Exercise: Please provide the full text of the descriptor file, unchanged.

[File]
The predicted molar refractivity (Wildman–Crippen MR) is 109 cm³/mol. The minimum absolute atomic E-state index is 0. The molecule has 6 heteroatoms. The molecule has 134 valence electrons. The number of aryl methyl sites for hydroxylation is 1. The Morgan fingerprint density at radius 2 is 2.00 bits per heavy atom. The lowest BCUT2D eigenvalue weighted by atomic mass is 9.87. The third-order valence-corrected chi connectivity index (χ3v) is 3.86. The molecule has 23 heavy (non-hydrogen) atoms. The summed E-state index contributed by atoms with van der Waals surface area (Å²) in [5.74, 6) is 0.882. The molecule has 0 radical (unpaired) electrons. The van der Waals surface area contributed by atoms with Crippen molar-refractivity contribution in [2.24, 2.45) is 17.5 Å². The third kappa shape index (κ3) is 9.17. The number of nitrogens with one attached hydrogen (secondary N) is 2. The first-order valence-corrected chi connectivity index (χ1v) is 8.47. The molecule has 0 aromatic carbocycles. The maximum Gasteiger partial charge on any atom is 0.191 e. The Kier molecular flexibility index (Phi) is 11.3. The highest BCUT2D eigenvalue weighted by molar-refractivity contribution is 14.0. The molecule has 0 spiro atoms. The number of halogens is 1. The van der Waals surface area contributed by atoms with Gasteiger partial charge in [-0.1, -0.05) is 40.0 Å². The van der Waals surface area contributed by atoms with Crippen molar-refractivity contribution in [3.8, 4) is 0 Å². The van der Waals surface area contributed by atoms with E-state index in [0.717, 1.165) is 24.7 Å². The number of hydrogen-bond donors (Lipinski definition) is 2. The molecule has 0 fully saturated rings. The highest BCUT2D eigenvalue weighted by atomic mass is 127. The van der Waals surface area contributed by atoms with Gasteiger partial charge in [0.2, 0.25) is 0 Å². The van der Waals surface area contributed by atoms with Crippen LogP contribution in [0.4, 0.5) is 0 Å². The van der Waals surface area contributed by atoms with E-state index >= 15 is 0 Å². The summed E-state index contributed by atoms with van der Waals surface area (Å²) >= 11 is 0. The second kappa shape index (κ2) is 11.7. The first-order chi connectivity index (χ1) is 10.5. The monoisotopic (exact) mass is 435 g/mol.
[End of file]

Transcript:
The predicted molar refractivity (Wildman–Crippen MR) is 109 cm³/mol. The minimum absolute atomic E-state index is 0. The molecule has 6 heteroatoms. The molecule has 134 valence electrons. The number of aryl methyl sites for hydroxylation is 1. The Morgan fingerprint density at radius 2 is 2.00 bits per heavy atom. The lowest BCUT2D eigenvalue weighted by atomic mass is 9.87. The third-order valence-corrected chi connectivity index (χ3v) is 3.86. The molecule has 23 heavy (non-hydrogen) atoms. The summed E-state index contributed by atoms with van der Waals surface area (Å²) in [5.74, 6) is 0.882. The molecule has 0 radical (unpaired) electrons. The van der Waals surface area contributed by atoms with Crippen molar-refractivity contribution in [2.24, 2.45) is 17.5 Å². The third kappa shape index (κ3) is 9.17. The number of nitrogens with one attached hydrogen (secondary N) is 2. The first-order valence-corrected chi connectivity index (χ1v) is 8.47. The molecule has 0 aromatic carbocycles. The maximum Gasteiger partial charge on any atom is 0.191 e. The Kier molecular flexibility index (Phi) is 11.3. The highest BCUT2D eigenvalue weighted by molar-refractivity contribution is 14.0. The molecule has 0 spiro atoms. The number of halogens is 1. The van der Waals surface area contributed by atoms with Gasteiger partial charge in [-0.1, -0.05) is 40.0 Å². The van der Waals surface area contributed by atoms with Crippen molar-refractivity contribution in [3.8, 4) is 0 Å². The van der Waals surface area contributed by atoms with E-state index in [0.717, 1.165) is 24.7 Å². The number of hydrogen-bond donors (Lipinski definition) is 2. The molecule has 0 fully saturated rings. The highest BCUT2D eigenvalue weighted by atomic mass is 127. The van der Waals surface area contributed by atoms with Gasteiger partial charge in [0.2, 0.25) is 0 Å². The van der Waals surface area contributed by atoms with Crippen LogP contribution in [0.4, 0.5) is 0 Å². The van der Waals surface area contributed by atoms with E-state index >= 15 is 0 Å². The summed E-state index contributed by atoms with van der Waals surface area (Å²) >= 11 is 0. The second kappa shape index (κ2) is 11.7. The first-order chi connectivity index (χ1) is 10.5. The monoisotopic (exact) mass is 435 g/mol.